Of all the awards bestowed on Meryl Streep over the course of her long and distinguished career, I’m sure that winning this site’s Best Actress Bracket Game is among the most cherished. Earlier this year, we spent a lot of time talking about Streep’s career. In the 80’s, she dominated in dramatic leading roles. But her movies were not seen by a large audience. This interview from the August 1992 issue of Movieline magazine was from a time when the actress was switching things up. Death Becomes Her was Streep’s fourth consecutive comedic role after a decade of critically acclaimed dramas. In the interview, Streep is very forthcoming about the inequities actresses face in Hollywood and how she deals with competition.
In the July 1992 issue of Movieline magazine, Joe Queenan asked the big questions about movies about bad members of the clergy. Like why does God allow these movies to exist and which level of hell is reserved for the makers of Last Rites and Monsignor?
The summer of 1992 was a busy one for producer Brian Grazer. Based on their previous success, the duo had just been named Producers of the Year by the National Association of Theater Owners. With three upcoming movies to promote, Grazer sat down for a feast of Chinese food to discuss how he left a career in law to make movies with TV’s Richie Cunningham. In this interview from the July 1992 issue of Movieline magazine, Grazer is surprisingly honest – especially when it comes to his commercial (as opposed to artistic) aspirations. Read the rest of this entry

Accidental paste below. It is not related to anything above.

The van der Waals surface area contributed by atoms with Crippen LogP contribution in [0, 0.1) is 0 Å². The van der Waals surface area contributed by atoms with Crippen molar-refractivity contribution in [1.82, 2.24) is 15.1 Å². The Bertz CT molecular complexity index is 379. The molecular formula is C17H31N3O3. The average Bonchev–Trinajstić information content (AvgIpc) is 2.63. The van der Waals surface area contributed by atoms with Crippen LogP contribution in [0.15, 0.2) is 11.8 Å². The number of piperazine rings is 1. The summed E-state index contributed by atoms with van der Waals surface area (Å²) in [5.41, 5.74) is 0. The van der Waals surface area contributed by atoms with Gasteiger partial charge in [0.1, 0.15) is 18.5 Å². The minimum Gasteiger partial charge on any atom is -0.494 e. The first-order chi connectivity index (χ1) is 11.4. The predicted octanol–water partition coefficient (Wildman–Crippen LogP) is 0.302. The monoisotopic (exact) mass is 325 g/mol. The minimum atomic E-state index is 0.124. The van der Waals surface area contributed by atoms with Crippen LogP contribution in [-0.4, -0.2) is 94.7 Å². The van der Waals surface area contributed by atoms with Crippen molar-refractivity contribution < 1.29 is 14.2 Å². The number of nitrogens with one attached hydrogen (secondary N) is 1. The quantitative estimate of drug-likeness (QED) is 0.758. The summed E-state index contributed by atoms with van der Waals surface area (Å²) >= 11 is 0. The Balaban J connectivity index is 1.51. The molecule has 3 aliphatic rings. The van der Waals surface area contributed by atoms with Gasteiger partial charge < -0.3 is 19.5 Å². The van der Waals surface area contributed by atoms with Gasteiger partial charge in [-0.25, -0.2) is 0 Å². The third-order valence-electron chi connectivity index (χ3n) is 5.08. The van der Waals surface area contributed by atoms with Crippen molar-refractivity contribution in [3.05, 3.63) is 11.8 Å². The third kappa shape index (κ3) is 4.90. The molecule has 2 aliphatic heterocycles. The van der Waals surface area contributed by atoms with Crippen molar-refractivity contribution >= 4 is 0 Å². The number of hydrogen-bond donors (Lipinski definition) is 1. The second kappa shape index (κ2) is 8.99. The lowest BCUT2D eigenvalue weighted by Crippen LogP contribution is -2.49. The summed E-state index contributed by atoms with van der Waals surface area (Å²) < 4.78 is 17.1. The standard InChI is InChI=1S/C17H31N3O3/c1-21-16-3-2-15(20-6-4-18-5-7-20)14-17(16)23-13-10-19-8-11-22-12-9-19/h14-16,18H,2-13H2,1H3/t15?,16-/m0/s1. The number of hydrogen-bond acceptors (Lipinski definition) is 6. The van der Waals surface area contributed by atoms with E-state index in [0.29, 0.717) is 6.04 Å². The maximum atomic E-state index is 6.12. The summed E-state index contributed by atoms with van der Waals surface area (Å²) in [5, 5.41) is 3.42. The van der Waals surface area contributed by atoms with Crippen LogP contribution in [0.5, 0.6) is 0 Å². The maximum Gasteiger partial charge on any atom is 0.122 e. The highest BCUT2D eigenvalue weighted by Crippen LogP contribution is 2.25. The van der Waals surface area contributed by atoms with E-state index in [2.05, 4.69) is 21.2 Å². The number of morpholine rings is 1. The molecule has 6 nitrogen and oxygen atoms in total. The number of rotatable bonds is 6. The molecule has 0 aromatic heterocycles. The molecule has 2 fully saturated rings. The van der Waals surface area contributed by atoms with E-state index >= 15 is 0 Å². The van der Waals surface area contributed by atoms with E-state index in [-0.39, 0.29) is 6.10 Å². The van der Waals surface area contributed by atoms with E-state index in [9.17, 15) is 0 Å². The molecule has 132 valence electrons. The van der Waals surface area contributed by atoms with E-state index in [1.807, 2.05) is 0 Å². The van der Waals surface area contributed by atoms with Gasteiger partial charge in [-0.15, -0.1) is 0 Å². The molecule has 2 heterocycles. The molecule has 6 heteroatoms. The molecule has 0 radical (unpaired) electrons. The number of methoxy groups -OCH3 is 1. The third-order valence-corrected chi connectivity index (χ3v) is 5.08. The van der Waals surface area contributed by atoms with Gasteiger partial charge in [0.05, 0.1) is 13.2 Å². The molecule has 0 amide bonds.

Pretend you are a high powered Hollywood producer. The year is 1992 – a time when movie stars mattered. If you wanted to open a hit movie, you needed an A-list leading man. In order to attract top-tier talent, deals were being struck that included ever-increasing pay days for a select group of movie stars. In the July 1992 issue of Movieline magazine, they looked at who was earning six million dollars or more per picture and asked, are they worth it? Some of these guys may have been. Some, in retrospect, definitely weren’t . With the benefit of a quarter century of hindsight, let’s sort out who belongs in which group.
Try to name a movie in which a dentist is portrayed in a positive light. You can’t, can you? It’s okay. Neither could I. When I think of dentists in movies, the first two that come to mind are Laurence Olivier in Marathon Man and Steve Martin in Little Shop of Horrors. I’m willing to bet about 90% of you thought of the same two movies because Hollywood does not have the same fascination with dentists that it has with doctors, lawyers, architects, strippers, cops and prostitutes. In the July 1997 issue of Movieline magazine, Joe Queenan examined the history of cinematic dentists.
After Northern Exposure made her a star and Cliffhanger opened the door to a movie career, Janine Turner retreated to Texas to get her life together and ended up staying there for two years. When Turner returned to work in 1997, her comeback role was as June Cleaver in the big screen adaptation of the classic sitcom, Leave It To Beaver. In the early 90’s when Northern Exposure was a hit show, Turner graced numerous magazine covers. But her return to the big screen only merited a profile in the July 1997 issue of Movieline.